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The Saguache Crescent
Saguache , Colorado
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February 7, 1901     The Saguache Crescent
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February 7, 1901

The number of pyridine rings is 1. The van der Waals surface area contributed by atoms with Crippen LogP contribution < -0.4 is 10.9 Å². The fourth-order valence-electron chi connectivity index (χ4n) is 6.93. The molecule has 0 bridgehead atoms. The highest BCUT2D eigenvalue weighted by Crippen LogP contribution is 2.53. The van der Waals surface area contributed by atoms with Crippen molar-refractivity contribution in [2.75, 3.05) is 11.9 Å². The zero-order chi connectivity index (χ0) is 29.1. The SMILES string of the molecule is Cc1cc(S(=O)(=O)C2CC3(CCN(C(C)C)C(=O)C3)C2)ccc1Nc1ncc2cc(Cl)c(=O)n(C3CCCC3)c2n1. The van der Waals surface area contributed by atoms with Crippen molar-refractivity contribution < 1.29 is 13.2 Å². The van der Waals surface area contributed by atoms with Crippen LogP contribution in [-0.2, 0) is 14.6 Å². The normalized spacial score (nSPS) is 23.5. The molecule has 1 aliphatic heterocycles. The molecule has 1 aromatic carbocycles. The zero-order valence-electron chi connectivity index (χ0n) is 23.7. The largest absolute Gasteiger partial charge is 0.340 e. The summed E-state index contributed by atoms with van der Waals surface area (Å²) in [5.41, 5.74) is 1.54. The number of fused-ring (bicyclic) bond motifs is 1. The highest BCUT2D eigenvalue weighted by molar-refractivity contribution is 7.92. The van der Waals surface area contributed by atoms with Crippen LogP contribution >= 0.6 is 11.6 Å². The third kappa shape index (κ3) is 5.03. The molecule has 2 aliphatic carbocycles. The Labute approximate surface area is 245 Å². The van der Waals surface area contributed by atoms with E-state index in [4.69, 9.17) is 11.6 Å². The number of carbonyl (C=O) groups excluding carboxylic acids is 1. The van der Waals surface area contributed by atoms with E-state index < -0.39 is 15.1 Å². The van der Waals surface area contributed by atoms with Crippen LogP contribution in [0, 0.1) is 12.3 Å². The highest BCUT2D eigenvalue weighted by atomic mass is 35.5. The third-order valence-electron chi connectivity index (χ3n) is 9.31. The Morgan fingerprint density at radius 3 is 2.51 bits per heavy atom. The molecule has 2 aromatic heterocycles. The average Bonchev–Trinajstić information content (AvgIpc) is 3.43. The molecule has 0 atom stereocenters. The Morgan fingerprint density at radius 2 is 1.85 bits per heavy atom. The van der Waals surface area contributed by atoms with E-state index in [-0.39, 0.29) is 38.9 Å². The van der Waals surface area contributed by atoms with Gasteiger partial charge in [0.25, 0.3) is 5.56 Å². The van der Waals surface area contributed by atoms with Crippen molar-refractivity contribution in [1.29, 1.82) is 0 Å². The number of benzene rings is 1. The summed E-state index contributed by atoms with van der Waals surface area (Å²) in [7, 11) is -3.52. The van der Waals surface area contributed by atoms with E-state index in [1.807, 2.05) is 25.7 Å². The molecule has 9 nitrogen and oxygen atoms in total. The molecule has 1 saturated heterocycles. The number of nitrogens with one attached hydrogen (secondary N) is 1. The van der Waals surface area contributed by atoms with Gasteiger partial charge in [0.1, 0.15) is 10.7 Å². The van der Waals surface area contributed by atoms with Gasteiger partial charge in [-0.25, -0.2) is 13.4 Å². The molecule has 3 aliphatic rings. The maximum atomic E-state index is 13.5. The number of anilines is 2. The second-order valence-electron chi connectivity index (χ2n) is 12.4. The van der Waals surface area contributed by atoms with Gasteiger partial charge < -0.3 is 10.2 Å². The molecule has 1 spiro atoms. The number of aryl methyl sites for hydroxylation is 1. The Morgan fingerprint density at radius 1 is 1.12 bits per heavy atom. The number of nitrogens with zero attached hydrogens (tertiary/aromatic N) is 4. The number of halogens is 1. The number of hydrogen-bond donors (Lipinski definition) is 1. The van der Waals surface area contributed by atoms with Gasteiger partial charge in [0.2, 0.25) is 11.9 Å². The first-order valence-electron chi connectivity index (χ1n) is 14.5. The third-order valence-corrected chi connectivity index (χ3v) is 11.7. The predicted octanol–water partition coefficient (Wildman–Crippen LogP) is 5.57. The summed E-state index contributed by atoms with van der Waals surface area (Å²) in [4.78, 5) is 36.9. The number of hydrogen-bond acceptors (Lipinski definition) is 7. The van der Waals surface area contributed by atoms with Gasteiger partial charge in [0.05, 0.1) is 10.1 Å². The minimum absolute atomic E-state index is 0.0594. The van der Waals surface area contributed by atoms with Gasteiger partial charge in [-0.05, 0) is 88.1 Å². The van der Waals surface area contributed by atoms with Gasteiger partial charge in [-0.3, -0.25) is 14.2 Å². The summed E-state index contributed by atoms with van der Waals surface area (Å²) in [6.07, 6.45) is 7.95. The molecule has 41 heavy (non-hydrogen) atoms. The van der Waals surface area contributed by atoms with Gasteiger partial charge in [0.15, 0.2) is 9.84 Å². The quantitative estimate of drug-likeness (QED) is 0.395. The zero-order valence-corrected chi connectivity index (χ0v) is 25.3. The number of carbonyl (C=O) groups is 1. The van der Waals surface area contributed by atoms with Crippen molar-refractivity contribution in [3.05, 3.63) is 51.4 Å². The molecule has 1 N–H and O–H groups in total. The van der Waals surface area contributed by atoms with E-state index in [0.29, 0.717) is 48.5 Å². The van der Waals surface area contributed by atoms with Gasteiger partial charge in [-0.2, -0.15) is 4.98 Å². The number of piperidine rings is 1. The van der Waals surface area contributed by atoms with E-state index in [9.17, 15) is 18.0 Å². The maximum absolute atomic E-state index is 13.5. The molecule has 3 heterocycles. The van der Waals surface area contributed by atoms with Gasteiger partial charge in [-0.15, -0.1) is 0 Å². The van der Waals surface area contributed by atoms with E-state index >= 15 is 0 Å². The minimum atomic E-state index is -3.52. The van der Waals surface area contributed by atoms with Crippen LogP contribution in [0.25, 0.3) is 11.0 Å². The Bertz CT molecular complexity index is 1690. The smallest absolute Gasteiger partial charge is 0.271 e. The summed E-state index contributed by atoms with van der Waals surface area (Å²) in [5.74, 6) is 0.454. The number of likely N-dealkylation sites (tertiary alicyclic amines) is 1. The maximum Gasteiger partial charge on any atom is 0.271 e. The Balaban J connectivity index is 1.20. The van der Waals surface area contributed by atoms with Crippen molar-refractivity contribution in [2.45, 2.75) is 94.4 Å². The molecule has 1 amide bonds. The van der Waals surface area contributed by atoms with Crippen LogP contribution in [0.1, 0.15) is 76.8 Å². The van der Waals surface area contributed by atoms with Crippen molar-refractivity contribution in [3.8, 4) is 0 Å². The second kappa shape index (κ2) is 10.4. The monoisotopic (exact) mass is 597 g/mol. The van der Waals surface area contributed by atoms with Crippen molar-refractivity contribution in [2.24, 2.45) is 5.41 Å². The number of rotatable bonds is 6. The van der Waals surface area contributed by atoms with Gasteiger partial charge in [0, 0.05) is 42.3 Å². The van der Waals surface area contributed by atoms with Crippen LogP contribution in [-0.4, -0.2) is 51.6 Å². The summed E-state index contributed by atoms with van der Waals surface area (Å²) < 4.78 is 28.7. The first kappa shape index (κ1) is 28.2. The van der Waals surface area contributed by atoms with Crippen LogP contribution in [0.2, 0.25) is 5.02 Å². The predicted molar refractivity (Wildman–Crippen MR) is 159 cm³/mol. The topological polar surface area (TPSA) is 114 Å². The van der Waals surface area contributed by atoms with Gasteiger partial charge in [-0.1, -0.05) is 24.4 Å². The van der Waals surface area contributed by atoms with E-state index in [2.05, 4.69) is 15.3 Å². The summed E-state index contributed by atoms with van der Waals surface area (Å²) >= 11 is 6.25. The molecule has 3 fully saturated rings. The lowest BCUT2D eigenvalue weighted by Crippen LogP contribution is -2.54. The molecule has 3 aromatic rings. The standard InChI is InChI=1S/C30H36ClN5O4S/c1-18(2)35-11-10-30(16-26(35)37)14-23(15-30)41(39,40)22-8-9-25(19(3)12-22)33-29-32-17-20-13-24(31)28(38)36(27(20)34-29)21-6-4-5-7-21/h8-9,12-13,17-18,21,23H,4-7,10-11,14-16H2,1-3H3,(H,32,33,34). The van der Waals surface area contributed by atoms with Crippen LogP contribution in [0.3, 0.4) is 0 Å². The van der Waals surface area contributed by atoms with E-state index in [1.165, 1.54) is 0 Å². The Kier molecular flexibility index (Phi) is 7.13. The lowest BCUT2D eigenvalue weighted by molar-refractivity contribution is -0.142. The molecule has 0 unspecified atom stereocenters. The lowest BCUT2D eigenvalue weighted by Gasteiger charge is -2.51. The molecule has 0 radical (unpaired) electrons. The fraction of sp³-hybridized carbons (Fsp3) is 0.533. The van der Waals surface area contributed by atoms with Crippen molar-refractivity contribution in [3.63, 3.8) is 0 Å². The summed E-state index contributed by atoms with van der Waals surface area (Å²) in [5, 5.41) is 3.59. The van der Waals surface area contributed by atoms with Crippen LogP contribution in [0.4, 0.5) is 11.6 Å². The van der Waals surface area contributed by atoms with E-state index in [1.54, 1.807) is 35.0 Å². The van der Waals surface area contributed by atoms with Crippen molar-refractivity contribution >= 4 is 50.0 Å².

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SAOUACKE CRESCENT. K&GUAGH~ - - O~LORADO. Flags of all Indiana regim~nis that fought under Gen Grant in the war of the rebellion are to be sent to the tomb o2 the great commander in Riverside park. The commission that has the mausoleum in charge is collecting the fiats o all the regiments that served at one time or another under Gen. Grant. ,At an experiment in St. Joseph, Me., eat was apparently killed by a shock of electricity carefully administered. Two hours after the heart had ceased to beat the current was reversed and the second shock restored the heart beats, faintly at first, but growing atroJ~ger until the cat was finally re leased as playful and frisky as ever. The Women's University club of New York is the latest organization among college graduates.. The alumnae of the various colleges have planned an or- ganization with the object of building a clubhouse such as those enjoyed by men. Seven hundred women graduates were present at a meeting held, and the success of the scheme seems assured. Experiments are being carried out in the Austrian army with a new port- able oven for field and transport pur- poses. The oven at present in use is a very unwieldy and heavy article and has to be transported in sections. The new oven, however, may be carried in- tact upon a cart, and, if necessary, san be Utilized for baking purposes while on the march. Wu Ting-Fang, the Chinese envoy to this country, uses expressive Eng- lish. "Level-headed," that adjective which lives a life of unceasing activity, falls from his lips as naturally as if he had been born within a mile of the Boston Frog Pond or of the Mississippi river. Possibly the phrase seems the easier to him because he illustrates the quality which it represents. The reichstag bill providing for a third supplementary credit on account of the China expedition fixes the sal- ary of Field Marshal Count yon Wal- dersee at 150,000 marks ($37,500) an- nuaily, with large extras. The division commanders will receive 65,000 marks ($16,250) and extras, and lower officers will be paid proportionately. These are five times the rates of the salarles paid at home. Macaroni seed from Russia is now on the way to the United States, and i~ expected by the agricultural depart- ment to prove the beginning of a new industry. Experiments already made go to show that In some parts of the country these wheats may be grown to better advantage than anywhere else in the world. The first thing, however, must be the ereotlon of maca- roni factories to handle the crop; and it is expected that several will be bull! in St. Paul and Minneapolis. Seventeen fishing boats, one of which is said to have been built ,between 1740 and 1750. form the od~ little fishing village of Carracross, on the west coasi of Ireland. The only building in th~ place whioh is not constructed of a~ old boat is the priest's house, and this is built almost entirely of the drift- wood which the gulf stream piles upon the rock co~t. There is not a tre~ of sufficient sise to give building tim. within eight miles of Carracross; and, though there is plenty of lruiht. ins stone, it is never used for any- thine except building fences aroagnd g~;ato patches. If every woman could (as she should) under ordinary circumstances undertake the care of the sick in her own home this would but accentuate the value and raise the status of the ~born nurses," who, never happy, save in the special exercise of their gift, would then quite sumce for hospital ea~m and the grand occasions of ma- Jor operations. The sight of the cap and veil of the hired trained nurse when imported, into a household with women members scarcely raises one's admiration for the family government. specially When, as too often happens, the* ease is Of the most ordinary de~ erLption. English zdaoe manufacturers who are qbegtnning- to suffer from American competition allege that, although the British w~kman's daily wag~ ,are only about half as large as those of the American operative, the "lal~t cOSt" Of a pair of shoes is fully 25 per sent England than in- the United I responst- Is laid upon the and shoe opera- tram to than ~ certain amount of work. Pomibly this union has found the solution to the labor problem; but the manufacturbr~ doubt it, and base their doubt upon the ~It- l~rtenee of .the race--that me~ who are afraid of doing too much eventual. |y find it hard to get anything to do. out, with he usual accompaniment of : eonaid~able malaria in the yard as a dire~ consequence of bringlug to light reefs and other sourca in the yard. DENVER LETTER. Denver, Feb. 2.--At last the rush is over--the time for the introduction of bills in the Legislature is past; the grist is all in, wheat and straw and chaff and all; and now there remains for the law-making body the task of thrashing out the total and trying to make something useful out of it. It wlll be a hard task. The number of bills introduced is over 800. Of course many of these are ,practically dupl~ cotes, so that there are really not that number of separate measures demand- ing atten.tion; but there are a great many more than can be properly con- sidered in the fifty days or so that re- main of the session. The very few Republican members who have been left in the Legislature seem to be trying to secure legislation as good as possible, and to help their Democratic colleagues, rather than to hinder them. We are Republicans, seems to be their doctrine, but first all we are citizens of Colorado, and we should do the best we can to give the people good laws, and to prevent the enactment of bad ones, even though It might be advantageous in a party sense to have the majority make as big fools of themselves as possible. This is a good, patriotic doctrine, and the course will no doubt be commended by the constituents of the Republican mem- bers. The Democrats may be safely trusted to enact enough legislation that is bad, and prevent enough that is good to make a very impeachable record; but the state~ught not to suffer more than is really "Secessary on account ~)f the Fusion majority in control o~ legisla- tion. 'Ibere is an unusually fine collection of freak bills this session, many of which were introduced for fau, in the hilarity of the last night of introduc- tion, but some in good earnest. Speaker Montgomery's bill to regulate marriage licenses may seem to some people to come under this head. He would have every person deslring to marry, man or woman, taken before a medical board of three examiners, and put through a severe test as to his or her physical, mental and moral fitness to undertake the burdens of the married state, No- body can get a license who has any- thing the matter with him of a serious nature, either physical, mental or mor- al; and the speaker seems to have re- solved to make the future population of. Colorado as fine a body of carefully selected persons as legislation can pro- vide. If properly followed up by a law providing a quarantine at the state line and forbidding the importation into the state of any persons physically dis. eased or mentally feeble or morally un- fit, then in twenty years this bill will give to Colorado perhaps the most carefully selected population on earth. There is the usual number of bills for Denver hofi~e rule, and it seems likely that they will meet with the o~- dlnary fate. The members from Arap- ahos county have never yet been able to agree on any single measure for the amendment of the present charter of the city of Denver and it does not look as if they would be any better able than usual to agree at this Neither does it look as if they would agree on any temperance measure for the city, the precinct option bill or any other. There are some good hills, as well as some freaks. A serious attempt is to be made, apparently, to put through a constitutional amendment enabling the state to fund at four per cent. its floating indebtedness and take the aUg- ma from the credit of Colorado which is now so great an injury; there is a probability of the passage of a bill to restore capital punishment; and doubt- less some of the members would like to improve the finances of the state. As for the governor, he has kept pretty quiet thus far. He is up against a rather hard proposition Just at this writing, ha~ing been called upon the reprsaentativea of the United Mine Workers to send the militia to Huer, lane county and declare martial there, on account of the" manner tn which the sheriff of that county has g~rformed 1~t~ duties in connection with the coal strike. It reminds me of the days of WaRe, when the state ml lltla wa~ called out and sent to Grlppla ~rs~k to prevent the ~leputy Sheriffs from injuring the striking miners, If Walte were governor now there would b~no doubt of his a.tti~de; he would ta~e It for granted that the strikers were right and call out the militia at once to help them l~ whatever they might wish to undertake. But Mr. Or. man is not Mr. Waits; and he is a bus- iness man, and has had ~nce aS an employer of labor, and it does not yet appear what he will do. For the sake of the good name state it iS to be hoped that he wisely. Strikers have their rights, and that occasion. The new headquarters of the board, with Secretary E. F. Dun- levy in charge, will soon be opened-- probably some day during the coming week. In Washington, the Republican ma- Jority in Congress is perfectly willing to assume the responsibility of pass- lug the shipping bill, but Democratic filibustering seems likely to delay the ])assage of the bill. Senator Teller has developed into one of the anti-imperial- ist obstructors, and Joined Pettigrew in objecting to everything that seems likely to hasten the business of the session. It is a great responsibility which the senators are taking, and one to which they should be held to ae- counL Mr. Pettlgre~ has indeed al- ready been held to account by his con- stituents, and after the 4th of March the capital will see him no more. The role of obstrnctionist is rather a new one for Mr. Teller, but it was one which his association with the Dem- ocratic party, and his zeal against all things Republican, naturally leads him to adopL If Important legislation is unreasonably delayed in this manner and an extra session becomes neces- sary everybody will know who is re- sponsible for the delay and extra ex- pense, LEGISLATION FOR THE PHILIP- PINES, The report of the Philippine com- mission, of which Judge Taft is the president, and which has sent to the President a communication setting forth the needs of the islands, who in turn has transmitted the report to Congress, sets forth very clearly and with some urgency the need of some legislation at this session g~ ~u- thority to the President to establish civil government in the islands. ~Their report is backed by a message from the Federal party among the Filipinos themselves, a party composed of pa- triotic Filipinos who desire the sov- ereignty of the United States, but who wish for as great a degree of local autonomy as is possible, and for the supersession as soon as may be of the military by the civil authorities of the United States. There is no desire on the part of the commission, and none either on the part of the Filipino Federalists, that Congress should attempt at once to enact final legislation as to the form of government.of the islands. They real- Ize, as do all sensible men, that the time has not yet come when detailed and final legislation on this matter is possible. What they want now is that the President be granted the authority to establish civil govrernment in th~ Islands as far as he deems it advisable and proper in any particular district and that thus a beginning be made in the task of superseding the military government. 2~he establishment of civil government, with a large degree of autonomy, in those portions of the islands which are now ready for it would be a guarantee to the other* parts, which are not yet ready, that aa soon as they shall show ~hat they are pacified and ready to get along without military rule, the same measure of self.government will be extended to them as has already been given to their more advanced compatriots. The effect would be excellent, and such a measure would go far toward pacify- ing some of the districts in which dis- trust still exists as to the desires and purposes of the government of the United States. Such distrust has been fomented and encouraged by the Agni- naldo party persistently, and with some success. That it should be re- moved is evidently both desirable and nece~ry. There is a measure now before the' Congress, in the shape of a bill intro- duced more than a year ago by Sen- ator Spooner, which provides exactly the legislation desired by the Taft com- mission and the Federal party among the Filipinos. This bill simply p~ rides that the President may, in his discretion, pending fuller and further legislation by the~ Congress, establisl in the Philippine islands such form o~ government as seems~ desirable and necessary. ' .. This is vesting in i~he ~ldent | great deal of diseretioA in a very im portant matter, and it will be resiste~ by the Democrats on the ground th~ no such authority ought e~er to b~ granted to t~e executive, as a matte~ of principle. But the majority of th, people of the United States =a~.i~!no~ afraid of President McKli~ley,~:~i,''a~ they afraid to trust him with a great deal of reserved power. He ha~ "shOwed that he is an eminently zaf~ man, and certainly it will be bette~ to trust to his Judgl~e~t than either u attempt final legislation at this time b~ the Congress or to leavethe Fllpinoz under miltiary rule. The Spooner bill should be passed ai employers have their's; but it is sel- this session of Congress, and if ther~ dora advisable to call cut military force is not time before March 4th, and the to enforce the rights of either against Democrats filibuster ~o ~s t~ ~ the other, and certainly not where the the passage, the President would 1~ civil authorities are competent to pre- perfectly Justified in calling an extrc serve order and enforce the laws. session. The new RepUblican organization, the advisory b~ard Of the etat~ cen. To ~afe~ee &att-t~teea I~w. Washington, Feb. 4,~Tlte War De- tral committee, continues to grow;'and issue hnmedlately the lmnquet committee, who l~ave in charge the Lincoln-Day celebration, are finding it difficult tb provide for as I cluing law and ' I my" officers and ~LVU WOuld like to be present tm men ebb, lance of i~ provision~. COLORADO NOTES. The steam laundries are said ta 0e giving the Chinese laundrymen a very close run in Denver. Veterans of the Spanish-American war have taken steps at orgamze a permanent society at' Pueblo. The President ][as appointed J. B. Johnson postmaster a[ Montrose, vice D.E. Sherman, resigned. There was an unusually high death rate in Denver during January~almost twice as great as in January, 1900. La Junta is now a city of the second class, and its application to be thus classified has been signed by Governor Orman. February 4th a contract for a new school in Colorado City will be let, the building to cost in the neighborhood of $~5,000. The Fire and Police Board of Den- ver has ordered the removal of all eiot machines used in the playing of a game of chance. In the District Court at Buena Vista, a five year sentence was given to Col- lett, the negro who killed Dave Davis at Salida last August. The Denver fish hatchery has shipped 80,000 eastern and brook trout to the San Luis valley to be placed in the Rio Grande river near Del Notre. Denver will soon have competition in electric lighting. The Lacombe Lighting Company proposes to begin supplying consume~ by March 1st. J. F. Campion has been made chair- man of a committee to build a Catho~ lic cathedral in Denver. Prominent architects will be invited ~o submit plans. The Prudential Life Insurance Corn* pany will erect a $50.000 brick block on the south side of Sixth street, be- tween Main and Santa Fe streets in Pueblo. The beekeepers about Golden will hold a meeting at the Western hotel, ~)enver, February 13th, for the pur- pose of considering supply buying and honey marketing. A few days adlo J. W. Tripler of Montrose, cattleman and president of the Western Slope Bank, lost the index fingerof his left hand. While handling logs his fingers were mangled. Dr. Aleton Ellis, former president of the State Agricultural College at Fort Collins, is disposing of his interests in this state and Nebraska with a view to removing to Huntington, ~hio. Senator George W. Swink of Rocky Ford was recently .presented with an eighty-place china set in recognition of his services to the Arkansas Valley. The set* w~s manufactured in Europe specially for the recipient. John D. Long, secretary of the navy, has commenced the erection of a hand. some ten-room residence In Colorado Springs, opposite the one now occupied by his daughters, who will occupy the new house on its completion. Robert Steele. who lives eight miles north of Platteville. atmmpted suicide by shooting himself January 30th. The bullet entered Jus~ below the heart and probably inflicted a fatal wound. He leaves a wife and one child, four years old. The Congregational Home Mission- art committee of Colorado will have $10,850 to expend in the state, tha~ amount being set aside for the purpos~ by the general society. Eight new churches were added last year and 381 new members. Captain J. B. Coughlan of the Raleigh was given a reception by the members of the General Assembl~ of Colorado in the chamber of the House of Repre- sentatives at the state house on the evening of January 31eL and made a very interesting address. Postmaster John H. Mitchell of Pu- eblo has announced that the first three rural, mail deliveries in pueblo county will be inaugurated February 15th~ The routes will be over a distance of twenty-seven miles and will reach a large number of ranchmen living along the St. Charles mesa. William C. Downing, a Union Pa- cific special policeman, accidentally shot himself while guarding freight cars in the yards at Denver on the night of January 29th, and was found dead the next morning. Downing served in Company K of t,.~ First Col- orado in the Philippines. The committee in charge of the pro- posed convention of cattlemen in Den- ver, March 7th, is hard at work prepar- ing for arrival of delegates. The ex- ecutive committee estimates the at- tendance will be almost as large as that at the recent Salt Lake gathering. A royal entertainment wlll be prepared. Congressman John F. Shafroth has notified Charles F. Wilson, president Of the Denver chamber of commerce, that he will use his influence in favor of the Galveston harbor reconstruction~ bill now before Congress. The cham- ber of commerce passed resolutions urging Colorado's representatives to favor the bill Secretary Stonaker of the State Board of Charities and Corrections characterizes as '.'false, absurd and ri- diculous" the charge made by an in- mate of the Mute and Blind Asylum at Oolorsdo Sprin~s, that the menu for seventeen days consisted of nothing but beans. He says the' children at the asylum are well fed at all times. A ~etrainlng order, prohibiting John C. T~fier from disposing of his Judg- ment for $18,000 against the govern- menL was issued by Judge Hallett in the federal court at Denver. The gov- erument holds a $26.000 Judgment against Teller for cutting timber on public lands and wants to compel him to pay the $8,000 difference~ Mrs. Helen L. Grenfell, state super- Intendant of public instruction, has published a beautiful pamphlet of six- four pages, printed in blue and red. containing matter suitable to be used by teachers and schools in celebrating f~e blethdays ot~ Washington and Lln. co!n, Fet~ruary 22nd and February 12th. It is full of history, patriotism and poetry. Fred A. Weymouth was given two separate sentences by Judge Veer. hess iii the District Court at Pueblo which aggregate not less than twelve years nor more than fourteen years In the penitentiary at Canon City. He had pleaded guilty tp burglarizing the home of D. L. Hol, ~ and was son. Vialed on a separate count of stealing Jewelry belonging to E. H. Hamilton, SUMMARY OF THE WORK OF THE COLORADO L[ Senator McGuire introduced a bill to provide for the payment of $643 for the funeral expenses of H. A. W. Tabor. A Democratic caucus has decided to proceed to an em'ly consideration of the eight-hour constitutional amendment. In the Se~#te, Mr. Carringer intro- duced a bill ~permitting the use of vot- ing machines by towns, cities and court. ties. Mrs. Heartz's precinct option bill was considered by the House in committee of the whble and recommended for pas- sage. Senate Bill No. 289, by Mr. COpp, pro- vide~ for a Colorado exhibit at the Buffale Pan-American Exposition next summer. After having as much fun as possible over a ground hog day resolution, the House ordered all proceedings in rela- tion to the subject.expunged from the record. Mr. Burw~ll's "anti-treating" bill was considered by the House in com- mittee of the whole and evoked some speeches, both serious and witty. It was recommended for third reading and passage. One of the Senate constitutional amendment bills which has strong backing is that of Senator Taylor, a[olishlng the Court of Appeals and increasing the Supreme Court to seven Judges. Senator W. L, Clayton of Greeley made a strong plea for precinct option in the Senate, urging that the Philp precinct option bill which applies to Denver alone be amended so as to ap- ply to the entire state. A private poll of the members of the Senate, made by Senator Ward, is said to indicate that twenty-one are in fa- vor of restoring capital punishment and thirteen are opposed to it. One mem- ber Was absent and his views were not reported. The introduction of bills in both houses of the Assembly to pay the fun- eral expenses of the late Senator H. A. ~'. Tabor were purely gratuitous so far au Mrs. 2~abor is concerned. She not only did not request lt, but objects seriously to their passage. Speaker Montgomery has introduced a bill the purpose of which is to pay all the o~d debts of the state by issuing bonds. Mr. Montgomery's bill provides for the appointment of a non-partisan eommittee of three who shall ascertain all the outstanding indebtedness~ of the state. The House appropriations committee has decided to make no report on bills, except that they may be printed, until all carrying appropriations are in its hands. They will then be considered together and recommendations made with a view to keeping the amounts ab- solutely within the state revenues~ As the House passed a resolution at the beginning of the session which gives the revenue bill a clear right of way on the calendar and precedence over all appropriation bills except those absolutely necessary, members are anxiously awaiting the report of the Joint finance committee on that bill. Mr. Martin has introduced a bill which provides a trustee to take care of real estate which may remain un- claimed by heirs or devlsees after ad- ministration of an estate has' been closed and. final report been made. This trustee will make regular reports and use means to find heirs, if there be any. The state senators are classified by occupations thus: Eight lawyers, four stockmen, five mining men, three far- mers, two physicians, two merchants, a dentist, a banker, a commission mer- chant, a telegrapher, an insurance agent, an operator of a pumping sta- tioii, an ice maker, a carriage maker, a lumber man, a newspaper man and a contractor. It is probable that instead of having different bills to cover the emergency debts of the various state institutions, all may be covered by H. B. 125, by in- creasing the contingent item of $95,000, made to cover old debts incurred to run the state government. It is thought this plan may presen~ fewer difficulties than that of having a separate act for each institution. Mr. Sprague's H. B. 302 seeks to pre- vent the larceny of small quantities of ore, retorts or concentrates by hedging about the handling and sale of quanti- ties under a ton in weight with restric- tions which enables them to be traced to the place from which they come. Re~ord must be made of all sales and shipments and evidences of ownership be open to inspection. Mrs, Heartz proposes to apply the principle of equal civil rights of men and women to practical purposes. Her H. B. 243 requires consent of both hus. hand and wlfe to any incumbrance of property exempt by law from execu- tion. Several states have such laws, but in those states consent of both hus- band and wife is necessary to convey title to real estate owned by either whether exempt as homestead or not. Senate bill, No. 129, introduced by Senator Taylor at the request of the S~ate E~litorlal Association, has passed the Senate and is now before the House. This hill fl~e~: the: price of all kinds of legal advertising at 7 cents a line for the first insertion and 4 cents for each subsequent insertion. The association feels under many ob- ligations to Senator Taylor for thein- tereet he displayed in pushing this bill. Six labor unions sent in petitions, which were read at the same time, favoring Senator Bucklin's bill and the proposed amendment to the constitu- 1;Ion, making an eight-hour workday. The unions sending these petitions were the Miners' union of Telluride, Teamsters' union No. 1 of Flore~ce, the Federation of Lahor of Florence, Den- ver Trades and Labor Assembly, Brick- layers' union No. 4 of Colorado Springs and Smeltermen's union No. 95 of Den- ver. F. A. Meredith lntroduee/d a bill in the House providing for the creation of Adams county. It is contingent on the passage of the Rush consolidation hill, to which it will probably be add- ed as an amendment. It divide~ Arap- ,~ahoe county in an entirely different i manner from that ~prescribed in the Rush bill. The northern part of the county, extending from to La Salle, will be created the of Adams, of which Brighton the county seat. The bill ferred to the committee which stdering the Rush bill. Election contests are bill for the Pueblo contest as by the House provides for follows: For the expenses of testers, Ponchon. Hart and Park, 42; expenses of contestees, licans, Keen, Dorthenback and $181.11; expenses of committee, Attorney Rtzor for the Attorney Elwell for the were each given $300 for their They presented bills for $5.00, House committee decided to cut~ bills. Among the last bills the Senate on the last day for ~he duction of bills, were two Carter Museum enterprise and projects. One was to 000 for the Carter museum other to give the authorities in greater powers as to police and the like. Senator Stratton forward with an appropriation the Girls' Industrial School rides $7,000 to finish the the property now being used Logan, $28.000 for buildings for water facilities and like meats. Senator E. M. Ammons, the Senate finance committee, troduced in the upper branch house a series of separate bills the deficiencies of the past ministrations. He did so to get measure before the Legislature possible forms before the time introduction of bills is passed. whichever course is decided upon will be proper bills before the ture to act upon. State Auditor ( ter is credited with promising such emergency bills are proper form he will do all in his to see that they are paid. After an all day fight the liability bill passed second the Senate by a decisive vote dicated that it would pa~s third lug and go to the House for or approval. The labor leaders frequent both houses say that certain of the passage of the bill both houses. In the three previous to this the employer's bill has failed. The great effort strong minority wa~ to strike word Individuals and make tlous alone, and not Individuals as responsible as employers for inJ~ to employes. feet was lost- One of the important dueed in the Senate is a stltutlonal amendment offered H, Adams and providing lng of the $700,000 of outstanding ltol building indebtedness. The numbered S. B. 238, and was out for printing b~ the Joint committees of the tWO houses as ! as received. It provides for the warrants, certificates of ness, etc., outstanding against fund for the building and of the state capitol and therefor to bear four per cent. As the present warrants bear cent. this would make a savin state of two per cent., or per annum. The provisions of biUty bill as it passed second the Senate are as follows: That corporation, company or who may employ agents, or employee, such agents, or employee being in the of due care, shall be to respond in damages injuries or death sustained by such agent, employe or servant, ing from the carelessness, duty or negligene~ of such or which may have resulted carelessness, omission of duty or genes of any other agent, employe of the said employer, in same manner and to the same as if the carel~ssnesss, omission ty or negligence causing the death was that of the employer." Mr. Rawalt has introduced a amending the McCreery law so allow the House eleven eight of whom are stenographer. The bill the appointees under It must examination before a committee House as to corn it Mr. Rawalt said: to have legislation delayed last of the session have seven reading bills at the same time, as ing the T~velfth session. Such lugs are a disgrace. No bear will be enacted this time. We work done in time so that proper eidcration can be given every fore it becomes a law, and we have necessary clerks to do it. clerks will be employed only House orders it and they are not before. This is reasonable and 1 business." Senate bill No. 197, b~ ford, provides for the construction b ui!ding for the. state museum. 0flzes the state board of capitol agers to purchaise such a site as be desired, but limits one of the sites In blocks near,~to the state capitol grounds building to be constructed under~ supervision of the state board of itol managers and after its ( to be managed and controlled capitol. The bill further '~he capitol managers, in the struction Of said shall accommodations for 1 iongiug to the State Historical and Natural tory Society of Colorsxlo and its collections; for the war relic if the same belongs te the state the museum of ture additions thereto; also for a gallery of art; and also for appropriate exhibit in resources of the state or to the merits of Its citizens; provided, property accorded space in tug shall belong absoiutel~ of Colorado." The bill propriation of $40,000 to site and begin eoustruetion.